decline in the elderly, with higher levels associated with greater rates of
food groups that are most strongly associated with reductions in blood
cholesterol levels include10:
Tree nuts like almonds, walnuts, pecans
Legumes include lentils, chickpeas and all
varieties of beans
Soy-based foods like tempeh, tofu, soy milk,
edamame and so on
Soluble fibres such as those found in psyllium
husk and flaxseed*
Plant-based components (plant sterols)
found in most fruits/veggies*
If you’ve ever stepped foot in a supplement store, you’d be forgiven for being…overwhelmed. The myriad of sports supplements to consider, the impossible ingredients to pronounce, the overbearing branding, the colours. It’s a lot and that’s just the start. It’s enough to bring on a migraine. Instead, we’re going to have a migraine-free look at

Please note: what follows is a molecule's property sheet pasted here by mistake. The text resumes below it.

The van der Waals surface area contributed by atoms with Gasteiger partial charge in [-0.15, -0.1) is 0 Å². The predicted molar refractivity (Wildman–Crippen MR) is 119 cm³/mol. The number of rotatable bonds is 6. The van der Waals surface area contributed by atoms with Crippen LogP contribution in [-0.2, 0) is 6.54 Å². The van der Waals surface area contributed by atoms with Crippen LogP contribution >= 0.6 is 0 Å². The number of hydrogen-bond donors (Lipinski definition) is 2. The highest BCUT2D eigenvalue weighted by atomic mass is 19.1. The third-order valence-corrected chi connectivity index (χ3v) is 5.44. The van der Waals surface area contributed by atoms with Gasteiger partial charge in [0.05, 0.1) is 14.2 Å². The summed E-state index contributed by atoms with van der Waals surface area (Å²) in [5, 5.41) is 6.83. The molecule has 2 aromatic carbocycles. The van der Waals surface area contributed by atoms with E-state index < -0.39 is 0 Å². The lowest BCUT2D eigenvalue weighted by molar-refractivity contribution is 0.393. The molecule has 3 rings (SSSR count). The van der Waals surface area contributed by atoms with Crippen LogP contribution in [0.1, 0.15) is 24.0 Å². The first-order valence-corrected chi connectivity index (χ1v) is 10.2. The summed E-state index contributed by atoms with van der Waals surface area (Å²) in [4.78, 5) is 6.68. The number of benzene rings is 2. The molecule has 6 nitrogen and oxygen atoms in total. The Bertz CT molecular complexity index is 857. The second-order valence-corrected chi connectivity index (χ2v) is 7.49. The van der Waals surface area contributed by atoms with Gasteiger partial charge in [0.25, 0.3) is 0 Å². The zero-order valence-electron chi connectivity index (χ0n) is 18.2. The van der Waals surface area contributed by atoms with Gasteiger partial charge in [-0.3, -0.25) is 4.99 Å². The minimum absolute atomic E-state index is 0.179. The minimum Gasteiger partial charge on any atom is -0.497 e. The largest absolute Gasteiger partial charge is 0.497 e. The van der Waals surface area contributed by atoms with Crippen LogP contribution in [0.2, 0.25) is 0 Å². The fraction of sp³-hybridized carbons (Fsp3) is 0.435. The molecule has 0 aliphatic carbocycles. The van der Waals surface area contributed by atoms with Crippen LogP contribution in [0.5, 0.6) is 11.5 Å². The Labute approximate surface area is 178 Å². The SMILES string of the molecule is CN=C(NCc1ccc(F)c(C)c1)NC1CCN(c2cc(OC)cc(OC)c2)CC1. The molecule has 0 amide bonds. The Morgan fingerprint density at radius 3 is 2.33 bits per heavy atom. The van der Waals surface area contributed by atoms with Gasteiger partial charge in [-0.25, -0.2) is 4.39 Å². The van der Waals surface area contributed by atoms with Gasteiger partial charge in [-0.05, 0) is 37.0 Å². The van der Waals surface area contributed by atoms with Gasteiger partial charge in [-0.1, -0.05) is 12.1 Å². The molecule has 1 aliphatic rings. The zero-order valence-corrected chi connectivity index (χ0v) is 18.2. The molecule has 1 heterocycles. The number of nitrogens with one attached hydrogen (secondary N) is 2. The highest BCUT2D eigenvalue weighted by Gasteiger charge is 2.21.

If you’ve ever stepped foot in a supplement store, you’d be forgiven for being…overwhelmed. The myriad of sports supplements to consider, the impossible ingredients to pronounce, the overbearing branding, the colours. It’s a lot and that’s just the start.
It’s enough to bring on a migraine.
Instead, we’re going to have a migraine-free look at
some of the more common sport supplements you might come across and see if they
really work, so you can decide what is right for you and what’s best left on
In a world filled with supplements of dubious effectiveness, caffeine stands head and shoulders above the rest. It is easily the most thoroughly investigated, evidence based (legal) supplement available to improve your performance, whether that be endurance exercise1, strength & power sports2, team sports3 or chess4.